Providing insights from the medical profession Dr Trevor Terblanche, Secretary-General of the South African Medical Association, noted that the average age of the practising doctor in South Africa is increasing and many younger professionals emigrate. Those who remain face many problems such as the place of the auxiliary worker, the scope of practice being decided by third parties, and many legal and other restraints. The profession should respond professionally, and be informed, involved, respectful, organised, united and proactive.
Caveats concerning the NHI included that our people should firstly be better off; be wary of sloganeering; axiom all health care is actually managed; the need to address public and private sectors; and the importance of moving forward in specific, goal-directed ways. Emphasising that health care is delivered by professional and support staff, Terblanche noted that the Occupational-Specific Dispensation (pay for professionals) may worsen the efflux. In any new system the private sector doctors must be retained and the present backlog of professional staff must be addressed. The question of affordability of an NHI, with our high unemployment rate and low tax base, was also raised.
Over the past decade a static number of doctors have graduated and professionals have increasingly migrated, while needs have increased. The most cited reasons for leaving the public sector were management abuse and lack of appreciation. Dr Clarence Mini of Africa Health Placements called on the State to recognise that we are working in a globally competitive environment and that immigration of suitably qualified professionals should be encouraged. They were successful in overcoming barriers experienced by foreign-trained doctors wishing to work in South Africa by having personnel work closely with the Department of Health and the Health Professions Council of South Africa (an indictment of these institutions, which should routinely provide such services efficiently and effectively for any individual applicant!).
The role of medicines
Medicines are a major building block in health care provision in the public and private sectors. Val Beaumont of Innovative Medicines of South Africa (IMSA) sketched the changing profiles that will affect South Africa's future. An increasing proportion of older women are projected from 2010 to 2025, while males will increase in the working age group. Cancers, rheumatoid arthritis (older women) and chronic diseases will increase significantly. Budgets will have to increase to cope with this increasing demand.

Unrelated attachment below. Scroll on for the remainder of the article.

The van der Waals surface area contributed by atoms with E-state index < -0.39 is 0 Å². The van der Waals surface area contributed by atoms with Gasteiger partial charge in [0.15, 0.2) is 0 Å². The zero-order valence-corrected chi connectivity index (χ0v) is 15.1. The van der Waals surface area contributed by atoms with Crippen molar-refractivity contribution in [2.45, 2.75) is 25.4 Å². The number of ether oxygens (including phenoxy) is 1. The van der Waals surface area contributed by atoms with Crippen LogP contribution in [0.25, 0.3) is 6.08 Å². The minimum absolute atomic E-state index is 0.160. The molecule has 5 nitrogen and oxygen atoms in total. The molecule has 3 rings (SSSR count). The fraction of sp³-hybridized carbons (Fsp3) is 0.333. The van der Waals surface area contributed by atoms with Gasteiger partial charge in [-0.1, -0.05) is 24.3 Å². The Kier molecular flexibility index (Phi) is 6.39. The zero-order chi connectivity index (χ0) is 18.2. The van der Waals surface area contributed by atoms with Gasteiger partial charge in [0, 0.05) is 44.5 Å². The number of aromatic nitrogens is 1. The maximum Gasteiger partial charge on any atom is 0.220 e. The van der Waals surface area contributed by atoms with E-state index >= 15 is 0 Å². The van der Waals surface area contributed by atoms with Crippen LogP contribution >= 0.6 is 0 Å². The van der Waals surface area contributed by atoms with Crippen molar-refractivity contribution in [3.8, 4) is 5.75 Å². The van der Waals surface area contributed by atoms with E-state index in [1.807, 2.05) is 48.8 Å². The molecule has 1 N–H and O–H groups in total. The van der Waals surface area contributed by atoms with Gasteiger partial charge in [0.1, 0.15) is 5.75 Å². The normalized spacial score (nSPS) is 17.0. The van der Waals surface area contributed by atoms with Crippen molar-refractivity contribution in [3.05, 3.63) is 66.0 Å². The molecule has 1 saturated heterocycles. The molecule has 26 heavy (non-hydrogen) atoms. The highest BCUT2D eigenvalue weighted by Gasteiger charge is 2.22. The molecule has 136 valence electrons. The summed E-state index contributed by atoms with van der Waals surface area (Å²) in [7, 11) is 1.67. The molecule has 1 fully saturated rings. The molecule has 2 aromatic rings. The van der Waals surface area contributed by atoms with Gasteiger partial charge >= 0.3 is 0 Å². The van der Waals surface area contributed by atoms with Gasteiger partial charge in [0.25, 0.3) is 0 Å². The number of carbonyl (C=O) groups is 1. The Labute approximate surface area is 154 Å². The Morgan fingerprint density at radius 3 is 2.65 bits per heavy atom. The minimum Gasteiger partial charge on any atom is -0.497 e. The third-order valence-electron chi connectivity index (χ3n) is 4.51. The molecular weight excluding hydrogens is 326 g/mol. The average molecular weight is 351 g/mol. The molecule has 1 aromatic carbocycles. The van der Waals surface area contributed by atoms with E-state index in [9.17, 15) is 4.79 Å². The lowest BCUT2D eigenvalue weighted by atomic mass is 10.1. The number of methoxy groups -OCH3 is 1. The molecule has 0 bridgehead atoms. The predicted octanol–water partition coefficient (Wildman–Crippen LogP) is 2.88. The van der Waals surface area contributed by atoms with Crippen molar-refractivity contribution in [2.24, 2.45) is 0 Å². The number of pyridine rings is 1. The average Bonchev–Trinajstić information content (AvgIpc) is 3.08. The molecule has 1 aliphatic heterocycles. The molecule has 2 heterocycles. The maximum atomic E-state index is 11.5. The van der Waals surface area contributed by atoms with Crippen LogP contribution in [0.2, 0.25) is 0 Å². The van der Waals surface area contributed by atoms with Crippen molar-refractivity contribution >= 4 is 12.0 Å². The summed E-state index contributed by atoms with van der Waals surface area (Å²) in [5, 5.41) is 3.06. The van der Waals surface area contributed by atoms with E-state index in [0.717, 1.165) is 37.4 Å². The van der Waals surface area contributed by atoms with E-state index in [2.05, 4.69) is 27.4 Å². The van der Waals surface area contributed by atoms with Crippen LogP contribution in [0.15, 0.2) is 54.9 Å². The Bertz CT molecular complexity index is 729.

The role of private hospitals
Private hospitals in South Africa, including the early mission hospitals, pre-date public hospitals. Kurt Worral-Clare from the Hospital Association of South Africa (HASA) noted that the private sector contributes 22% of the bed capacity in South Africa (v. 78% public). Of the 31 000 private sector beds, 4 500 are for psychiatric patients and 95% are for adults. Beds are not interchangeable and children are therefore under-represented. In considering the role of private hospitals in an NHI general assumptions cannot be made, but details must be understood. Currently the public and private sectors do not share information, which is necessary for NHI synergies to work.
Funding the NHI is fine, but where are the doctors and the nurses? In trying to address problems such as the shortage of nurses, the private sector faces regulations and can only provide bridging courses for nurses (accepted by the Nursing Council); it cannot offer degree courses. The NHI will require nursing resources, and nearly 6 000 nurses trained in the private sector can only do their required 'community service' in the public sector.